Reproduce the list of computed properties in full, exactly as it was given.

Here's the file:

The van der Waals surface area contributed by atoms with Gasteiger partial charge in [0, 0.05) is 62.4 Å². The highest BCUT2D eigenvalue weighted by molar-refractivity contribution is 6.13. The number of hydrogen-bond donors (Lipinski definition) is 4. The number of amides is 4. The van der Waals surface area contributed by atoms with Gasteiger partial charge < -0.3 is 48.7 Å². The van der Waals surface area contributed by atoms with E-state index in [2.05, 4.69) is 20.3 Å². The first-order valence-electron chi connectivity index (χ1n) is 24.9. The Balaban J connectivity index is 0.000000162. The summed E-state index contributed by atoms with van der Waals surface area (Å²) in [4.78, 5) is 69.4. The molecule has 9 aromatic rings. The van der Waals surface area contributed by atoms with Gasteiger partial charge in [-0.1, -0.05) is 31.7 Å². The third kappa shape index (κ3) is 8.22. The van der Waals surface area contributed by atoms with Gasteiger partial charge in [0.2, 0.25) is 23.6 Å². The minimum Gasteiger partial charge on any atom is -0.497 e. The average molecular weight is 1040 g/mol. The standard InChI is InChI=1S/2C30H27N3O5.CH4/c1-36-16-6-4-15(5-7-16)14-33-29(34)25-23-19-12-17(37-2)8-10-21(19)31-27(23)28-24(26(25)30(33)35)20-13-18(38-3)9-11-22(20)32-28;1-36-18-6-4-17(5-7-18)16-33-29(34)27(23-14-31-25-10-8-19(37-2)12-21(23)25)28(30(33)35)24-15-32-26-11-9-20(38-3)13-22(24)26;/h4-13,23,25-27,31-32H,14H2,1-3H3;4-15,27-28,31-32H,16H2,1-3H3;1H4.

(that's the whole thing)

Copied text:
The van der Waals surface area contributed by atoms with Gasteiger partial charge in [0, 0.05) is 62.4 Å². The highest BCUT2D eigenvalue weighted by molar-refractivity contribution is 6.13. The number of hydrogen-bond donors (Lipinski definition) is 4. The number of amides is 4. The van der Waals surface area contributed by atoms with Gasteiger partial charge < -0.3 is 48.7 Å². The van der Waals surface area contributed by atoms with E-state index in [2.05, 4.69) is 20.3 Å². The first-order valence-electron chi connectivity index (χ1n) is 24.9. The Balaban J connectivity index is 0.000000162. The summed E-state index contributed by atoms with van der Waals surface area (Å²) in [4.78, 5) is 69.4. The molecule has 9 aromatic rings. The van der Waals surface area contributed by atoms with Gasteiger partial charge in [-0.1, -0.05) is 31.7 Å². The third kappa shape index (κ3) is 8.22. The van der Waals surface area contributed by atoms with Gasteiger partial charge in [0.2, 0.25) is 23.6 Å². The minimum Gasteiger partial charge on any atom is -0.497 e. The average molecular weight is 1040 g/mol. The standard InChI is InChI=1S/2C30H27N3O5.CH4/c1-36-16-6-4-15(5-7-16)14-33-29(34)25-23-19-12-17(37-2)8-10-21(19)31-27(23)28-24(26(25)30(33)35)20-13-18(38-3)9-11-22(20)32-28;1-36-18-6-4-17(5-7-18)16-33-29(34)27(23-14-31-25-10-8-19(37-2)12-21(23)25)28(30(33)35)24-15-32-26-11-9-20(38-3)13-22(24)26;/h4-13,23,25-27,31-32H,14H2,1-3H3;4-15,27-28,31-32H,16H2,1-3H3;1H4.